On his Sept. 19 show, Mr. O’Reilly told viewers: “I couldn’t get over the fact that there was no difference between Sylvia’s restaurant and any other restaurant in New York City. I mean, it was exactly the same, even though it’s run by blacks.” Later, during a discussion with a correspondent, he added, “There wasn’t one person in Sylvia’s who was screaming, ‘M-F’er, I want more iced tea.”
Mr. Sanchez saw his opportunity. He called Mr. O’Reilly and asked for an explanation, then dedicated a segment of his show to a debate over the Fox News–man’s words. Mr. O’Reilly fired back, and the blogs buzzed the next day with talk of the skirmish.
CNN has found that the sweet-faced Mr. Sanchez does well in a controversy, and despite Mr. Klein’s much noted 2005 decision to cancel Crossfire, after Jon Stewart famously accused the long-running political shoutfest of “hurting America,” studio debates on race and homosexuality have become a key part of the programming for Out in the Open.
That Mr. Sanchez will do a lot to get a big story was well-known already. At various times in his career at CNN, he has submerged himself in a car that was sinking underwater to show viewers how best to escape; been intentionally left at the top of a snow-covered mountain to convey the difficulties of surviving the elements; and been tasered at a Florida police academy.
The move towards more attitude—from an ideological perspective or not—makes a certain sense. As Ms. Zahn found out, no one wants straight news in that time slot any more.
“By 8 p.m., everyone kind of knows what’s going on,” Mr. Sanchez told The Observer.
It must be a sign of something that Mr. Sanchez’s tormentors are significantly higher on the media totem pole than the ones who tormented him back in Miami.
In the 1990’s, he won the title of “Least Credible News Personality” from Miami New Times, the city’s alternative weekly, so many times in succession that the paper named the award after him.
Mr. Sanchez had already survived what would ordinarily be a career-killer*. While leaving a Miami Dolphins game with his father in 1990, Mr. Sanchez struck a drunken pedestrian, who later died of his injuries. According to police, Mr. Sanchez’s own blood-alcohol level was above the legal limit, and he left the scene before returning. He ultimately pleaded no contest to a D.U.I. charge, but avoided jail time, and even remained on the air.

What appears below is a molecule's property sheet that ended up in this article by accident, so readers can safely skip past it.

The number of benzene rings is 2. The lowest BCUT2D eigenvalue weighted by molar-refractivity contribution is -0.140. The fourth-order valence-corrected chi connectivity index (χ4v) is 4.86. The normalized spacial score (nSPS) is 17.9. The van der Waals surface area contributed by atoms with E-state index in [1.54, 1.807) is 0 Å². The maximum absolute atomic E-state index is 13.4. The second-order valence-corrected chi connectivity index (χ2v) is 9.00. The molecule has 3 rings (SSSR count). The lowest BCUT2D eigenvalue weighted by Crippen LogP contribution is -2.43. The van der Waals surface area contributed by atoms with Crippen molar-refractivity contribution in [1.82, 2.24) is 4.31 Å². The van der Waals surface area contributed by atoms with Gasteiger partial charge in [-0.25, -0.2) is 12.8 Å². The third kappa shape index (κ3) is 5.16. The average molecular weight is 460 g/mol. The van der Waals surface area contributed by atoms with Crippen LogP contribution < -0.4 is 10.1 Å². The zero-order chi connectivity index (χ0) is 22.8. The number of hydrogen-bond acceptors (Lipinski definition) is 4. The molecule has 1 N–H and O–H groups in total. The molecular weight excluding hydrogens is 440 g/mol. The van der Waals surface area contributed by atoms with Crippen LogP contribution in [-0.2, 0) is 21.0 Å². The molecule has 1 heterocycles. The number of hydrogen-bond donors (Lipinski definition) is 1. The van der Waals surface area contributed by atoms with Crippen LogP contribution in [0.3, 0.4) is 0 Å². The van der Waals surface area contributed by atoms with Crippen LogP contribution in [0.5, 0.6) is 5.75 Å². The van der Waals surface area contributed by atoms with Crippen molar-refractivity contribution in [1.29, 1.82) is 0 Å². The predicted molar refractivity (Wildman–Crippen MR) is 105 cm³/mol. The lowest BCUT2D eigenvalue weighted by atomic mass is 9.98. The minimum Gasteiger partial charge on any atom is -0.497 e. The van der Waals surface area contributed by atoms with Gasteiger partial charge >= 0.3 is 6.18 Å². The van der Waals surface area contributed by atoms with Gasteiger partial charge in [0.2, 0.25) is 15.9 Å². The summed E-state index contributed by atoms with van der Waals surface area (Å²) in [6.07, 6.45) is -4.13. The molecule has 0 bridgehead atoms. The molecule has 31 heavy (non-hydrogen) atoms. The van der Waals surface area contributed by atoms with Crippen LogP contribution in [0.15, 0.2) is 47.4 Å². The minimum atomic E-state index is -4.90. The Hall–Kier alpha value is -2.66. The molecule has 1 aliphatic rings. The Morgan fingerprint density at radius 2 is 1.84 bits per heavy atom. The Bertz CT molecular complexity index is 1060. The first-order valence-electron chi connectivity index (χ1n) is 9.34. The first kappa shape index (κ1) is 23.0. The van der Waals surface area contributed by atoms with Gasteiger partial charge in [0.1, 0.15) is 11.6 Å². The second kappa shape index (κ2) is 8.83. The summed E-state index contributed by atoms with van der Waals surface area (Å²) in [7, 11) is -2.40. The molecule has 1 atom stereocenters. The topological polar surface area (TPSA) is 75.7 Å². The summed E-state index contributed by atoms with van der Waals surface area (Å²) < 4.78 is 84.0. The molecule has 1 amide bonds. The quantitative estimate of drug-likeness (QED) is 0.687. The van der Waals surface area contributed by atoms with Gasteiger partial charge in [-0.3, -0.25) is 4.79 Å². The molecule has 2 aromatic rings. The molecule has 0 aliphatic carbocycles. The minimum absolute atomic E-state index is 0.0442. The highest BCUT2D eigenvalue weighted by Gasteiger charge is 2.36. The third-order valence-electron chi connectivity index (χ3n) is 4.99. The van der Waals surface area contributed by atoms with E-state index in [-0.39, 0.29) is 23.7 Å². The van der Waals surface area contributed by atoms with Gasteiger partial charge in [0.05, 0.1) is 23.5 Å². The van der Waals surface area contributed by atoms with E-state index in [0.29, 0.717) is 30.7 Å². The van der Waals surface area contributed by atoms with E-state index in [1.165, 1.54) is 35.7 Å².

Asked about the incident, Mr. Sanchez’s Ron Burgundy jocularity vanished in an instant. “I don’t see where that has anything to do with anything,” he said, and called the inquiry “a hatchet question.”
He soon regained his cool though. “Was it an unfortunate experience? Yes. Was it a learning experience? Absolutely. Do I wish it hadn’t happened? Of course,” he allowed. “I was wrong, because I had a couple of cocktails, because I was over the legal limit,” he went on. “It could have happened to anybody. … There were probably a lot of other people leaving the stadium that had had a couple of beers as well.”
Somehow, Mr. Sanchez weathered all of that long enough to attract the attention of cable-news upstart MSNBC. In 2001, the network pulled Mr. Sanchez out of Miami and gave him his own daytime news and talk show. But the critical reception was underwhelming—an industry newsletter called him “a tabloid-bred brickhead,”—and the ratings were abysmal.
By 2003, Mr. Sanchez was back in Miami hosting another daytime show for NBC affiliate WTVJ. Had he scotched his big break? No, in fact, for the following year, CNN came calling, recruiting him to fill a daytime host slot alongside Daryn Kagan.
And there, he has flourished enough to get roasted in the greatest roasting pit of American media. On the Daily Show earlier this year, Mr. Stewart seemed to take special pleasure in mocking his taser segment.
“Jon Stewart can make all the fun he wants of me, but that was an important story,” Mr. Sanchez said earnestly.
You’re almost there, Rick!
“We feel the buzz, we hear the buzz, we’re getting the e-mail,” he said, getting himself excited. “We’re laughing all the time when we get together in editorial meetings. It’s really a great feeling—and it would be wonderful if somehow we could make it last.”
*This sentence has been changed from an earlier version.